Of course, these days we eat leftovers. You have to when you have children, otherwise you’d be throwing out enough food to feed an army. I find it difficult to throw out food, another reason I could never be a chef. In my waiting days I was always astounded at the way people paid a fortune for food and then left half of it on the plate. A thirty dollar steak becomes a sixty dollar one (on paper) if you eat only half because it was too well-done for your liking. Why not stay home and cook it yourself – to your liking – and toss screwed-up fifty dollar bills into the fireplace afterwards instead? Because they’re plastic these days, I hear you say; and you can’t toss them because they float and flip in the air and land well short of the hearth and you’re right. It was a shame when paper money was phased out, because you could no longer liken yachting to standing under the shower tearing up hundred dollar bills. A waste of a good metaphor. We started this paragraph eating leftovers and ended up sailing off the Whitsundays. Life’s unpredictable. Now let’s get back to the subject.
We cook up a mountain of pasta for the boys and they don’t eat it. Or rice. Or toast. Or broccoli. So it gets turned into something else later; and when they have gone to bed and stopped brawling and there is a beautiful, rare serenity in the house, we eat and pretend two toddlers haven’t already pawed over dinner in its previous manifestation. But then, you never knew what the chef in the restaurant did to your food either.
The other night Tracy whipped up a small mountain – Mt Baw Baw below the snowline perhaps – of potato mashed with pumpkin. They ate their broccoli and they ate their crumbed cutlets (children’s gourmet food) and they ate their carrot sticks and their slices of buttered bread and their home-made crispy apple cake and custard, but they left the mash. Then they went to bed. And every story about children should end with that sentence.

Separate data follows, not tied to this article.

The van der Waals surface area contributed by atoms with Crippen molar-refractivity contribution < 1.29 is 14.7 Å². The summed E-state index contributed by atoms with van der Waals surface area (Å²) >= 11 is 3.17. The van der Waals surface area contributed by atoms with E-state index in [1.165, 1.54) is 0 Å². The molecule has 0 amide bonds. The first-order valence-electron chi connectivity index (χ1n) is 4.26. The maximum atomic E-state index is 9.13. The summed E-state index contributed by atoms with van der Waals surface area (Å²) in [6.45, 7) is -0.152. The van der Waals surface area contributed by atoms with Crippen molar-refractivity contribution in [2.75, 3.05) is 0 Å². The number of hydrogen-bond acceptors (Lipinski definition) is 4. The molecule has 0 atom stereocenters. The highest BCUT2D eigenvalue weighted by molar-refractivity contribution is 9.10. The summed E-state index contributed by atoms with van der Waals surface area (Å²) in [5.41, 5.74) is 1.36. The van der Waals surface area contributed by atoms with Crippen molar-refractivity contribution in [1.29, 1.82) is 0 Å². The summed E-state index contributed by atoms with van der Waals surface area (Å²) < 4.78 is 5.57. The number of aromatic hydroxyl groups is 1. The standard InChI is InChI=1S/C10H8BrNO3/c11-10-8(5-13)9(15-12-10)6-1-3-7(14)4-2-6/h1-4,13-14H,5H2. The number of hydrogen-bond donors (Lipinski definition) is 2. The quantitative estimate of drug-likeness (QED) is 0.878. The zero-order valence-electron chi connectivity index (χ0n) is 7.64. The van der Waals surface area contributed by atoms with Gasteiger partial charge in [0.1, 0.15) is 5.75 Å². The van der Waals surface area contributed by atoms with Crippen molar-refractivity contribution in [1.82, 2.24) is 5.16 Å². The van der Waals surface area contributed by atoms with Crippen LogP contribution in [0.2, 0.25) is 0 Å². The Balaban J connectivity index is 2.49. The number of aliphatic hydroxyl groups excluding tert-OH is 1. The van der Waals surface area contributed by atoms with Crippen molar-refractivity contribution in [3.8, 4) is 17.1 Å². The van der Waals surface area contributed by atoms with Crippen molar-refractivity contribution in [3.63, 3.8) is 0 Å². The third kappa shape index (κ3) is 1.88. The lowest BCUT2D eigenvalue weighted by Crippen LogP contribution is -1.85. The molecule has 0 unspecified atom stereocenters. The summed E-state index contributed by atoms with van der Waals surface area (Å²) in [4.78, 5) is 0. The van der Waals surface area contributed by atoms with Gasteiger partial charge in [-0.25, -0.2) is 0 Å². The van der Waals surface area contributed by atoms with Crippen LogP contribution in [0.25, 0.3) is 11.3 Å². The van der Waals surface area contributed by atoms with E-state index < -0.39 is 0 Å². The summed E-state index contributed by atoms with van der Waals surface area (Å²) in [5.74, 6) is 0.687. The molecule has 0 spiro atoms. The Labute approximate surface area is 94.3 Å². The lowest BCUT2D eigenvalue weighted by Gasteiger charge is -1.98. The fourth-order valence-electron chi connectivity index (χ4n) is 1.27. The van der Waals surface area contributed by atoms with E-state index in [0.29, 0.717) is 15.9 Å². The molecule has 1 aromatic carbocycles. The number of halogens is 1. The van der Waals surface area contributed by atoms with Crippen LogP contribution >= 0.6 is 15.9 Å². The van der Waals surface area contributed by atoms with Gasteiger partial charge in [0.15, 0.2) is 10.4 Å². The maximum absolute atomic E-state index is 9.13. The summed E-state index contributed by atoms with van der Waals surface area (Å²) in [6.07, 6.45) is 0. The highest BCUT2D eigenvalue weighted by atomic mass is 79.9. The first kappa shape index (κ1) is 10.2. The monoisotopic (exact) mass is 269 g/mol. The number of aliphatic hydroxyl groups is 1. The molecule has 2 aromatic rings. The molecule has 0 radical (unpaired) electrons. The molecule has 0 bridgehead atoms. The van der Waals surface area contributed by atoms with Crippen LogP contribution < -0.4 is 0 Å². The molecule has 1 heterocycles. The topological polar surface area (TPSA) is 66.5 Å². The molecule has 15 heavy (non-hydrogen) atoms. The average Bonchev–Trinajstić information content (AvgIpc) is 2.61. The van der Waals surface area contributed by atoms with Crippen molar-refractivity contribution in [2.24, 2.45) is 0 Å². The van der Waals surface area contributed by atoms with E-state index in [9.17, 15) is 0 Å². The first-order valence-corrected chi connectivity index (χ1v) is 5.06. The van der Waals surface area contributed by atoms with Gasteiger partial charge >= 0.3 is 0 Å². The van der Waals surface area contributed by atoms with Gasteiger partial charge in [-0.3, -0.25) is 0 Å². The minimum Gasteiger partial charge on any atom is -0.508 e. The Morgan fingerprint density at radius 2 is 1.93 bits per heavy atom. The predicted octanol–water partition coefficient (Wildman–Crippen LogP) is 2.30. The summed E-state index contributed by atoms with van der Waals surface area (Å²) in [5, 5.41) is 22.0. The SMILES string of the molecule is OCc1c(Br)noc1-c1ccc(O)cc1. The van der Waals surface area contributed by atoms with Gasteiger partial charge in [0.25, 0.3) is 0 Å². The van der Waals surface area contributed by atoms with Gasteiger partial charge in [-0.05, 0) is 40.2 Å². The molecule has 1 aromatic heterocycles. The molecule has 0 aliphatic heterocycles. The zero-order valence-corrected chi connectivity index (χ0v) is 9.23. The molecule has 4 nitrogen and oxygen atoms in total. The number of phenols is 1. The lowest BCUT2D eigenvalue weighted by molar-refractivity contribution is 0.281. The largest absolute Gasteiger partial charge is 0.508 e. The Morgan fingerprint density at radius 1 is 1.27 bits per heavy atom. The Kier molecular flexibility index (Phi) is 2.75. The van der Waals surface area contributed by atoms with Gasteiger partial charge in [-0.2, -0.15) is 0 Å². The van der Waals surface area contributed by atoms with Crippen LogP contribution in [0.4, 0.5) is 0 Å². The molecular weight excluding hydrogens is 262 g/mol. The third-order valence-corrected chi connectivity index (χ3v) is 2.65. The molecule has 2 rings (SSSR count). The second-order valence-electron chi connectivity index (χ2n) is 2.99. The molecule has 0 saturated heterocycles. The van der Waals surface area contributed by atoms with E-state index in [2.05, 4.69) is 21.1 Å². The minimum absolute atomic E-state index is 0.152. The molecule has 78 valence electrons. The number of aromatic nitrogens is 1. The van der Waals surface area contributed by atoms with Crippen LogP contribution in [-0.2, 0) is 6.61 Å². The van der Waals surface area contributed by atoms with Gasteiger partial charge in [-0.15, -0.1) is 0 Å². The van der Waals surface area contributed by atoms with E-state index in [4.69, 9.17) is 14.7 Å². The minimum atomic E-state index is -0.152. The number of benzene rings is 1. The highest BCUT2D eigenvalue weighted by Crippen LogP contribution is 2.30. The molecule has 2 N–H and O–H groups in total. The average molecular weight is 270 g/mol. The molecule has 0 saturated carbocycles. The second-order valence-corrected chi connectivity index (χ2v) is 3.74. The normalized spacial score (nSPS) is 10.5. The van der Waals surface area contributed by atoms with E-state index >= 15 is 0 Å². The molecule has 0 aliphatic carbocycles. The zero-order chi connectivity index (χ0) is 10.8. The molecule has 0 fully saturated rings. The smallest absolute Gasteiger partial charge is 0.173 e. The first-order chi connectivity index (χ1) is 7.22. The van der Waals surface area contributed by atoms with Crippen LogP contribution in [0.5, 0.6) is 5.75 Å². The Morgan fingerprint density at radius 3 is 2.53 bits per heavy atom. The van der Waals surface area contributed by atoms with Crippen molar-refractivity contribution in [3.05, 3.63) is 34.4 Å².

I could have just fried it and slapped it on the plates. But I spooned it onto a board and made a caldera and cracked an egg into it and more than half a cup of flour and some snipped basil (still hanging on into winter in the sunniest part of the front garden) and folded everything through to make a pliable dough. Then I rolled it into thick cigars and cut the cigars into sections. Gnocchi.
You can’t tell how gnocchi will cook unless you’re an expert who has done it for years. The ingredient ratios and variables mean they could either float, or self-destruct under water; or something in between, like stricken submarines attempting to surface while shedding air manifolds and ballast tanks and conning towers. However, this batch floated brightly to the top and were green-flecked yellow sea-going dirigibles in the threshing water. I lifted them and drained them and placed them in dry-dock bowls and smeared them with melting butter and scattered shards of parmigiana and more basil ticker-tape over them and that was it. They were so light they just about floated off the plate. Complete coincidence, of course. But nice for leftovers.